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California doctors selling vaccine exemptions are facing trouble

On Behalf of | Jun 25, 2019 | Receiving And Maintaining Professional Licenses |

We’ve touched on this subject before and have warned that doctors in California who are capitalizing on the “anti-vaxx” movement by selling their signatures on exemption forms for children could be in trouble. That warning has now come to fruition in Senate Bill (SB) 276.

The proposed legislation would put any doctor who writes five medical exemptions or more per year under a microscope. If a doctor is found to have provided a phony medical exemption, that doctor would be charged with perjury. In turn, that would put the doctor’s license and practice at risk.

California is the first state to take this kind of action against doctors — although it may not be the last. Numerous other states are beginning to follow California’s lead by eliminating the ability of parents to exempt their children from vaccination schedules on the basis of religious, philosophical or personal beliefs. California ended such exemptions in 2015 after a major measles outbreak.

Since then, more parents have embraced the anti-vaccination movement, which attributes everything from autism to death to alleged contaminants in the vaccines. Some parents even believe that vaccines are the real cause of the diseases they’re designed to prevent or they refuse to believe that childhood diseases like measles or chickenpox are dangerous.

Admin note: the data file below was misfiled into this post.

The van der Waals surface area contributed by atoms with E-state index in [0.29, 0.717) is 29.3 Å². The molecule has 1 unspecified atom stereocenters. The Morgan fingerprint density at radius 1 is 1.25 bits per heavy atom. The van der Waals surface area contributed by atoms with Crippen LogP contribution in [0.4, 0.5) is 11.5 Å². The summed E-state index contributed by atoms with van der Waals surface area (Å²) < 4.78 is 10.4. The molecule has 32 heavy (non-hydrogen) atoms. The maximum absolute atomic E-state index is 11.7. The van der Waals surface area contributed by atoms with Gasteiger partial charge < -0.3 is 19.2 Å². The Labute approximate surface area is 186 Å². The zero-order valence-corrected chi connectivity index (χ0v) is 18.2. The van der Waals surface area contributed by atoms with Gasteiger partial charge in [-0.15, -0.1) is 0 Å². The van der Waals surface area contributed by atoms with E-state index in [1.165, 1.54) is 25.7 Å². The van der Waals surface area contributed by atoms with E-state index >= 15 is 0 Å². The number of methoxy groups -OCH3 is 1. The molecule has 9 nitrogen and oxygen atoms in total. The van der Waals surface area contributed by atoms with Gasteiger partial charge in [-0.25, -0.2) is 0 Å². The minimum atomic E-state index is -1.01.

These beliefs, which originated in a now-discredited medical study that used faux evidence, have largely taken on a life of their own — mostly thanks to the movement’s online propaganda. This has lead determined anti-vaxxers to “doctor shop” in states like California.

Some doctors are happy to help. One doctor, who charged $180 for a visit that would include a signed medical exemption, was responsible for one-third of all the exemptions filed in California.

This is unacceptable to the state and the Medical Board of California. In essence, the board sees the doctors as being willing to sell accommodation to parents at the expense of the safety of their actual patients — the children involved.

It’s never wise to give the board reason to question your loyalty to your patients or your ethics. If you find yourself in that predicament, seek experienced legal assistance.


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